Cold Storage: How GPUs Figure Into Delivering Payloads to the Moon

by Tony Kontzer

Talk about cold storage.

By next year, it should be possible to send a payload to the moon for a cool $1.2 million a kilogram, thanks to work being done to help finance the race to drive a vehicle on the moon.

Astrobotic, a Pittsburgh startup that spun out of Carnegie Mellon University, plans to conduct its first lunar mission with its Griffin Lander in late 2016.

It’s a plan that’s geared to make the company a contender for Google’s Lunar XPRIZE competition, which will award a total of $30 million to private teams that can land a robot on the moon; move the robot 500 meters; and send back HDTV mooncasts.

The goal of the competition is to help make space travel more affordable. In fact, it’s doing exactly that—not for people yet, but for payloads.

Astrobotic is selling space on its lander to companies, universities and governments that want equipment delivered to the moon. GPUs are helping to make that happen by enabling the company to more effectively model the journey and ensure its lander arrives safely.

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Astrobotic is using GPUs to help it put is lander on the Moon.

Astrobotic’s sponsored payloads are a handy way raise to a healthy chunk of the $100 million mission cost, Kevin Peterson, the company’s chief technology officer, told a full conference room at this year’s GPU Technology Conference.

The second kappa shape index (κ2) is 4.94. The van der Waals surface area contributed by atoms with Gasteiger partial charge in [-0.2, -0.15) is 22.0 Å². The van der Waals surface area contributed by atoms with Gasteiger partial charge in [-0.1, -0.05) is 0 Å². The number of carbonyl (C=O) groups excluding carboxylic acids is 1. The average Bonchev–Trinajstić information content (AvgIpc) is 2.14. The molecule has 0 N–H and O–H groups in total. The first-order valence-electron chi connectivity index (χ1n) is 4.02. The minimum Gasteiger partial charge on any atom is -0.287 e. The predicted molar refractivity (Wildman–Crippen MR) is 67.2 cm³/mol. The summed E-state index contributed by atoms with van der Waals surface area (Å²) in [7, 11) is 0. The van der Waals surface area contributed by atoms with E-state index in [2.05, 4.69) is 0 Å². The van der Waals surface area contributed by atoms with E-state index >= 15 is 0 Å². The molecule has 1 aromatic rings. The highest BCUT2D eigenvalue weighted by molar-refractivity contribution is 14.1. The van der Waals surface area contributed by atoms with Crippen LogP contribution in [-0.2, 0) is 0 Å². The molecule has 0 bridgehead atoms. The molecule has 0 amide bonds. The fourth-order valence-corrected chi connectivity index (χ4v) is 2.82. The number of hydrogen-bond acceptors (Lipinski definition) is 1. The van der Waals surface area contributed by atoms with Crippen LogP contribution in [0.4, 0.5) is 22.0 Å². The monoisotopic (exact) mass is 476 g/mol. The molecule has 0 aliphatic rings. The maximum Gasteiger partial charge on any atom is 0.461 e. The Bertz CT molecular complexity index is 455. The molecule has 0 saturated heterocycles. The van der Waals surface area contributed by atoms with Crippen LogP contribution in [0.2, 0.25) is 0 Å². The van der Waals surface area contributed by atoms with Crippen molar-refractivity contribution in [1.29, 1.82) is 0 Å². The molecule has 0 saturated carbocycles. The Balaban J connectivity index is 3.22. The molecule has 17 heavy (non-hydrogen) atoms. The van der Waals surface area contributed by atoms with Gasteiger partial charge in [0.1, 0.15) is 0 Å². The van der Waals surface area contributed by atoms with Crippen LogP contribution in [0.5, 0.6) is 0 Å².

“As far as we know, we’re the only company that has a configure-your-lunar-mission website,” Peterson said.

While the XPRIZE grand prize of $20 million is a nice carrot, Astrobotic’s business model is, in fact, to become a lunar delivery service and make the moon more accessible in the process.

As for the role of GPUs, they’re used to simulate movements and pressure on the Griffin Lander during launch, helping Peterson and his colleagues determine whether the lander will shake apart or experience excessive high-frequency acceleration.

Peterson said GPUs are also helping to simulate landings—a lot of them—by supporting ray tracing of the moon’s surface so that the Astrobotic team can ensure it can target a landing area the size of a football field. For comparison, NASA’s Apollo missions targeted clear landing areas three miles wide.

“We would like to land and leave a million times before we do an actual mission,” said Peterson of Astrobotic’s desire to be able to land with precision.

By developing that precision landing capability, Astrobotic hopes to break out from the need to land on the moon in places that are flat and safe. Peterson said he and his team want to be able to land the Griffin Lander in lunar pits (formed by ancient lava flows) and the lips of craters. GPUs will make that possible.

“We want to go to more interesting places in the solar system than have been accessed in the past,” he told a couple of a hundred GTC attendees. “Computation is the key to unlocking those locations.”

The last communication between the company and the lander will occur during lunar orbit. Once the descent begins, Peterson said, the mission becomes autonomous, with both the lander—which GTC attendees can see firsthand in the exhibit hall—and rover working similarly to the autonomous car technology being developed today.